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Corralling stink bugs could lead to better wine

January 25, 2017

To wine makers, stink bugs are more than a nuisance. These tiny pests can hitch rides on grapes going through the wine making process, releasing stress compounds that can foul the smell and taste of the finished product. Now, in a study published in the Journal of Agricultural and Food Chemistry, scientists report the threshold of stink bugs per grape cluster that will impact the integrity of the wine.

In vineyards, brown marmorated stink bugs feed on grapes, reducing their yield and quality. And because they are small and blend in, the insects hitchhike on the grapes and wind up in the winery, giving off stress compounds that sometimes affecting the quality of the wine and juice. Pesticides used in the vineyard are not completely effective, so attention is being focused on ways to reduce the presence of the insects in wineries post-harvest. To find out exactly how grape processing impacts the release of stink bug stress compounds and how this affects wine, Elizabeth Tomasino and colleagues took a closer look.

The researchers placed varying numbers of live or dead stink bugs on grapes and measured the release of insect stress compounds as wine was produced from the fruits. They found that pressing was a key step in the release of two of the most common stress compounds -- tridecane, which is odorless, and (E)-2-decenal, which produces an undesirable musty-like, coriander or cilantro aroma. Interestingly, white wine was contaminated less often than red. The researchers suggest that this is because these two wines are pressed at different points in the winemaking process. The team concludes that if winemakers could limit stink bugs to no more than three per grape cluster, the levels of tridecane and (E)-2-decenal in wine would be below the consumer rejection threshold.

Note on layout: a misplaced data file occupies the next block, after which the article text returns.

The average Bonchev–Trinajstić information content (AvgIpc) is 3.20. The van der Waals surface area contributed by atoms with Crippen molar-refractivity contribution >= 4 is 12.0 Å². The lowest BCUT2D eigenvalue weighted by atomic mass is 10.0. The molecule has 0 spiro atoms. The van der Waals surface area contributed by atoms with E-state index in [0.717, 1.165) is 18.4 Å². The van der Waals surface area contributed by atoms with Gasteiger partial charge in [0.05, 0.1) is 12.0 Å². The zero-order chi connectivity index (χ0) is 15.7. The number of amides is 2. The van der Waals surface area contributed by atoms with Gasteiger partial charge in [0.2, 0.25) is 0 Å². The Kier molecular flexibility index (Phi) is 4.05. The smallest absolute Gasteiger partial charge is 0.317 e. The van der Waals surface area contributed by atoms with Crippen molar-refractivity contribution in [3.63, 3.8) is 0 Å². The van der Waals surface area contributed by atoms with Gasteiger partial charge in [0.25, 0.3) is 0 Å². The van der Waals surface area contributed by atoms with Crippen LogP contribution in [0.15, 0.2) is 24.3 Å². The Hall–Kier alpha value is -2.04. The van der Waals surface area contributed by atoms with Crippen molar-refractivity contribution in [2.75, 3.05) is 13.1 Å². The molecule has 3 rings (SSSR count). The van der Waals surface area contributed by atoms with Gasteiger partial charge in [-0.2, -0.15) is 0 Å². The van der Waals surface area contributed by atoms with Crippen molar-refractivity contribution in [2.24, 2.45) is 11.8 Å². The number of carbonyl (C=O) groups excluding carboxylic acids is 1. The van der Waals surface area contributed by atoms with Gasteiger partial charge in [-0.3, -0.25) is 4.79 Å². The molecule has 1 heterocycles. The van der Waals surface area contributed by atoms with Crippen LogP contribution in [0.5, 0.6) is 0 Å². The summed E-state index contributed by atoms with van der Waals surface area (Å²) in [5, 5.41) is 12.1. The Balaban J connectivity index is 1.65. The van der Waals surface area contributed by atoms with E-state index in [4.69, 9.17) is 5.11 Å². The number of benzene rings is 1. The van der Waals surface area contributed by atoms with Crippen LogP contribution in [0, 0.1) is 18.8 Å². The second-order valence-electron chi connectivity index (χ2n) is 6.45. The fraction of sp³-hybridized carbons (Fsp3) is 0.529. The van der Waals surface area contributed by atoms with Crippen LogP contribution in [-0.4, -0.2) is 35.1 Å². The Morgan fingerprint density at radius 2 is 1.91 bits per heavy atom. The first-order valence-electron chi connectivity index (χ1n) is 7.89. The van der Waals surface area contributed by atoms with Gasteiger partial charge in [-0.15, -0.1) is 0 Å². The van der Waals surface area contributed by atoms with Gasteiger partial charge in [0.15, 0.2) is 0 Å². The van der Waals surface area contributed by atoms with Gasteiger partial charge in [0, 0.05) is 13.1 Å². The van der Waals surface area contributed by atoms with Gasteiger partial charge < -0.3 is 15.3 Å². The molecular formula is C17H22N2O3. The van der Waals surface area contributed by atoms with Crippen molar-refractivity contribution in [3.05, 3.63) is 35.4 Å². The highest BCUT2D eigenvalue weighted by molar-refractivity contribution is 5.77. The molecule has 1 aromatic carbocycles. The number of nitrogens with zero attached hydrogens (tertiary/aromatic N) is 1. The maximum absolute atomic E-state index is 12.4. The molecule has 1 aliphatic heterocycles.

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The authors acknowledge funding from the National Institute of Food and Agriculture, U.S. Department of Agriculture and the U.S. Department of Agriculture, Northwest Center for Small Fruits Research.

The abstract that accompanies this study is available here.

The American Chemical Society is a nonprofit organization chartered by the U.S. Congress. With nearly 157,000 members, ACS is the world's largest scientific society and a global leader in providing access to chemistry-related research through its multiple databases, peer-reviewed journals and scientific conferences. ACS does not conduct research, but publishes and publicizes peer-reviewed scientific studies. Its main offices are in Washington, D.C., and Columbus, Ohio.

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